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Southern California Injury Law Blog

Falls pose a threat to workplace safety

Slip-and-fall accidents can pose a serious risk to California workers on the job. This can be the case whether they work in a heavy physical job like construction or in a seemingly less risky office job. These kinds of accidents are common and may often be considered minor; however, when serious, they can be fatal or cause live-changing injuries. In 2014, 660 workers were killed after they fell from a height, while another 138 lost their lives in falls at the same level.

It can be easy to miss workplace safety risks that can cause slip-and-fall accidents, especially if they are new hazards on a familiar path. Workers may need to be particularly vigilant in order to avoid unexpected obstacles or spills that can send a person to the ground. In addition, avoiding other distractions can also help to prevent these kinds of workplace accidents. For example, avoiding emailing or texting on a mobile phone while walking, wearing non-slip shoes or walking more slowly can help workers to evade obstacles in their path. When spills occur, cleaning them up quickly can minimize the number of people at risk of a fall.

Silica memorandum issued by OSHA

Workers in California who routinely work in areas in which they may be exposed to respirable crystalline silica, an essential component in the manufacturing of glass, may be interested in a memorandum that was issued by the Occupational Safety and Health Administration of the United States Department of Labor. The memorandum details the initial enforcement for the respirable crystalline silica standard, the majority of which will be effective on June 23, 2018.

OSHA reports that almost 2.3 million workers in the United States will be impacted by the rule. Many of the workers who will be affected have jobs in the manufacturing or construction industries.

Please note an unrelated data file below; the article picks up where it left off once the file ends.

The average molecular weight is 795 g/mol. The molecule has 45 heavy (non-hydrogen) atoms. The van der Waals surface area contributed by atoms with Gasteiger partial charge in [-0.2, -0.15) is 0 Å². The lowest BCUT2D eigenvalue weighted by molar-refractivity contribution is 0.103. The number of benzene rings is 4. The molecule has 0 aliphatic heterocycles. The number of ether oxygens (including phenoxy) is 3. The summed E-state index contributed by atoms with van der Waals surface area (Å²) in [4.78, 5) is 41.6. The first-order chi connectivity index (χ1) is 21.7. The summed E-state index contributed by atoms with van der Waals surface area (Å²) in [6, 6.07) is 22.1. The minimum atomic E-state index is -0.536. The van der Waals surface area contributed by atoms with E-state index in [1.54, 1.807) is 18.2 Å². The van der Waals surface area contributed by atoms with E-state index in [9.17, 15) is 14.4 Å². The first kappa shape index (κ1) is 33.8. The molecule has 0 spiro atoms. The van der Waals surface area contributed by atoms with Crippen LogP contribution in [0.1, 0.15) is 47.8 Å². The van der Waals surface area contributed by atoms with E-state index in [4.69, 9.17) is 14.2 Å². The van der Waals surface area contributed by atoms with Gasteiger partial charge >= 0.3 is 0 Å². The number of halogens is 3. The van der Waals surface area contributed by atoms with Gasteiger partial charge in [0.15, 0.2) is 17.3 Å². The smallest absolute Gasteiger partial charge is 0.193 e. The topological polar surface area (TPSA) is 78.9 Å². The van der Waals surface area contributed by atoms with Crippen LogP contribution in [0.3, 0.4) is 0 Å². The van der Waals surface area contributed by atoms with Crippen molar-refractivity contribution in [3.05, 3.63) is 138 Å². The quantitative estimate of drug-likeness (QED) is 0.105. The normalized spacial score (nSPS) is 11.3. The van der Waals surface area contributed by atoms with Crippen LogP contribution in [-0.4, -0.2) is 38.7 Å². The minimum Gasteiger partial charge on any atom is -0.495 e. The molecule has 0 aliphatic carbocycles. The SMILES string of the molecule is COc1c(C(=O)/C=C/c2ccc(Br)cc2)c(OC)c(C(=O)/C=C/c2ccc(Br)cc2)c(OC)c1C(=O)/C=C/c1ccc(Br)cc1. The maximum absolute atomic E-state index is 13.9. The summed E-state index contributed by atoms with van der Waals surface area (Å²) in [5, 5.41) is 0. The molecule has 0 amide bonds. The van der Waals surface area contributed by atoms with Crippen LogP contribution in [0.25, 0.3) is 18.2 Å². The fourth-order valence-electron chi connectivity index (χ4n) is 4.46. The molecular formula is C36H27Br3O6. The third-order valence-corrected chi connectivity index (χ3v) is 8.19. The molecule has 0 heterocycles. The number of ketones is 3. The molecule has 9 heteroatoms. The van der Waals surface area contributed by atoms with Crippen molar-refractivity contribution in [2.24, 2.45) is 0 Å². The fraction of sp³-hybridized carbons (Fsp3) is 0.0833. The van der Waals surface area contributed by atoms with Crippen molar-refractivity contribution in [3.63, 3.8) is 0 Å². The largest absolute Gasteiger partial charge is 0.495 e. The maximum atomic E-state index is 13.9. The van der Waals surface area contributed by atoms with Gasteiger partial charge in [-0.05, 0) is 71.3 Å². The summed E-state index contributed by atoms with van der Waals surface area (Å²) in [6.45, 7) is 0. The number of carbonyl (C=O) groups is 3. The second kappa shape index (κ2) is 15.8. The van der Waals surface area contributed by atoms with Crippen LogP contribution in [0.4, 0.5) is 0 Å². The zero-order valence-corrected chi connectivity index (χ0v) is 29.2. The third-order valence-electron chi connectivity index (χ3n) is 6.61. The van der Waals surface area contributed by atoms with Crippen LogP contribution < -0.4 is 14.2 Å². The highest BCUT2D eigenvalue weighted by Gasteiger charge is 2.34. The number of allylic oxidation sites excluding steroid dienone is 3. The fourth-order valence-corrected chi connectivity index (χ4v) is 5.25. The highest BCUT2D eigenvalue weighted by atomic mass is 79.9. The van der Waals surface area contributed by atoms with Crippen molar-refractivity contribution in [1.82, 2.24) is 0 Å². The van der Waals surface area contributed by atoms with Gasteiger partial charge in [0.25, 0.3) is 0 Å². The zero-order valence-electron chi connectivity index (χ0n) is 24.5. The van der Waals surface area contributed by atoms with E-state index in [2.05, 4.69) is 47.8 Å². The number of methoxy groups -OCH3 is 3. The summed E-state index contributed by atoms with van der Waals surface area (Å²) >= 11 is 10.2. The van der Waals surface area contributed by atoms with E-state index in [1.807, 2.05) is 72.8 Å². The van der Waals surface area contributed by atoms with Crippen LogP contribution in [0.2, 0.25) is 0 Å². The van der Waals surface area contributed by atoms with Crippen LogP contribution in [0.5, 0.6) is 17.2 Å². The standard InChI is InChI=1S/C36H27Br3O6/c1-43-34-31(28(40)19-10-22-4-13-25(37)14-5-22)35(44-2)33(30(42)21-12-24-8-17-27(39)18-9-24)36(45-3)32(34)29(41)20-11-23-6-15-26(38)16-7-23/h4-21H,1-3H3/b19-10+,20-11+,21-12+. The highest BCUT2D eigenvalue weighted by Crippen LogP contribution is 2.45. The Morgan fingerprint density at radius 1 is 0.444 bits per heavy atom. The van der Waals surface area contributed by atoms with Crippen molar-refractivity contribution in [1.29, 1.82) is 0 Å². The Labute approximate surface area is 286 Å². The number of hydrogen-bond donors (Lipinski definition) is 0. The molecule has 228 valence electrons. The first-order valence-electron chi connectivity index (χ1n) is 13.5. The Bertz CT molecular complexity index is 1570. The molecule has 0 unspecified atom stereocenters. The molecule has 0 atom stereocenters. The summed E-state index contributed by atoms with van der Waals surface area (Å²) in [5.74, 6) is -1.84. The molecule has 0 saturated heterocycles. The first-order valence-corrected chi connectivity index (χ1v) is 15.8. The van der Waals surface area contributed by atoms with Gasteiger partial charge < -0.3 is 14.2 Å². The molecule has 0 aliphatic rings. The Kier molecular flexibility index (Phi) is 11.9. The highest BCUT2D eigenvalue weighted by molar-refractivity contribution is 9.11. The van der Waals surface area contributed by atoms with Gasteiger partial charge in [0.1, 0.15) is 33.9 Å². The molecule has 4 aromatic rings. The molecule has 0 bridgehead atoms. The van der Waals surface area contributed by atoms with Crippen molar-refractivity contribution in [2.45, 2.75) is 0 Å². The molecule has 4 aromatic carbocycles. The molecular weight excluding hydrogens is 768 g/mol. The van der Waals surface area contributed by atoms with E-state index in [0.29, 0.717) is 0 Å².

Sanitation workers face many on-the-job hazards

California sanitation workers have a very hazardous job. In fact, statistics from the Bureau of Labor Statistics show that garbage collectors are nearly 10 times more likely to be fatally injured on the job than all other industries. Unfortunately, this was proven when 7 sanitation workers were killed during the first 10 days of 2018.

Garbage collectors are also prone to numerous non-fatal injuries, including sprains, strains and overexertion injuries. These types of injuries frequently occur when workers jump on and off garbage trucks and lift heavy loads. Another common danger is workers coming into contact with hazardous materials and waste.

Silica dust poses lung issues for contractors

In California, federal safety regulators want construction workers to know about the potential harm caused by breathing in silica dust. The dust can cause workers to contract a dangerous lung disease called silicosis that may result in death. Even so, the construction industry wants to find solutions to the issue without eliminating silica dust as a material used by contractors. As of March 2016, a new regulation is responsible for lowering the exposure to 20 percent instead of the former 100 percent. The Occupational Safety and Health Administration (OSHA) is enforcing the regulation.